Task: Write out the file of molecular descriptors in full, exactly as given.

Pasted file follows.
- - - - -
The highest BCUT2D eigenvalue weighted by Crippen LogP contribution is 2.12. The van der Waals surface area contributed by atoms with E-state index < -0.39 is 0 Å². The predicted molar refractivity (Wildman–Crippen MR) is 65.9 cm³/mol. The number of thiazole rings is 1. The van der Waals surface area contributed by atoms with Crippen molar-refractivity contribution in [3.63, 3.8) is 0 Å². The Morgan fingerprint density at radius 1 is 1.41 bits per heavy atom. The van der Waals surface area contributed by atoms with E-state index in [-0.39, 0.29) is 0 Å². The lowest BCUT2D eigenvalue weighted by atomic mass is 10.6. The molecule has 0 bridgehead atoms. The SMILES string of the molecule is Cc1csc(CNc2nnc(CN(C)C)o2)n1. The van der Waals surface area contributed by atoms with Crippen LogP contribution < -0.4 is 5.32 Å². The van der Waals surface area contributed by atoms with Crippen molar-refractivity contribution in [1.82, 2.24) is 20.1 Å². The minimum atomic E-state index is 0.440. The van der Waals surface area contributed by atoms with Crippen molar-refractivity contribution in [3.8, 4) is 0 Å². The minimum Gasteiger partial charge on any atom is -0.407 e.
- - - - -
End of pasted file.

The highest BCUT2D eigenvalue weighted by Crippen LogP contribution is 2.12. The van der Waals surface area contributed by atoms with E-state index < -0.39 is 0 Å². The predicted molar refractivity (Wildman–Crippen MR) is 65.9 cm³/mol. The number of thiazole rings is 1. The van der Waals surface area contributed by atoms with Crippen molar-refractivity contribution in [3.63, 3.8) is 0 Å². The Morgan fingerprint density at radius 1 is 1.41 bits per heavy atom. The van der Waals surface area contributed by atoms with E-state index in [-0.39, 0.29) is 0 Å². The lowest BCUT2D eigenvalue weighted by atomic mass is 10.6. The molecule has 0 bridgehead atoms. The SMILES string of the molecule is Cc1csc(CNc2nnc(CN(C)C)o2)n1. The van der Waals surface area contributed by atoms with Crippen LogP contribution < -0.4 is 5.32 Å². The van der Waals surface area contributed by atoms with Crippen molar-refractivity contribution in [1.82, 2.24) is 20.1 Å². The minimum atomic E-state index is 0.440. The van der Waals surface area contributed by atoms with Crippen molar-refractivity contribution in [3.8, 4) is 0 Å². The minimum Gasteiger partial charge on any atom is -0.407 e.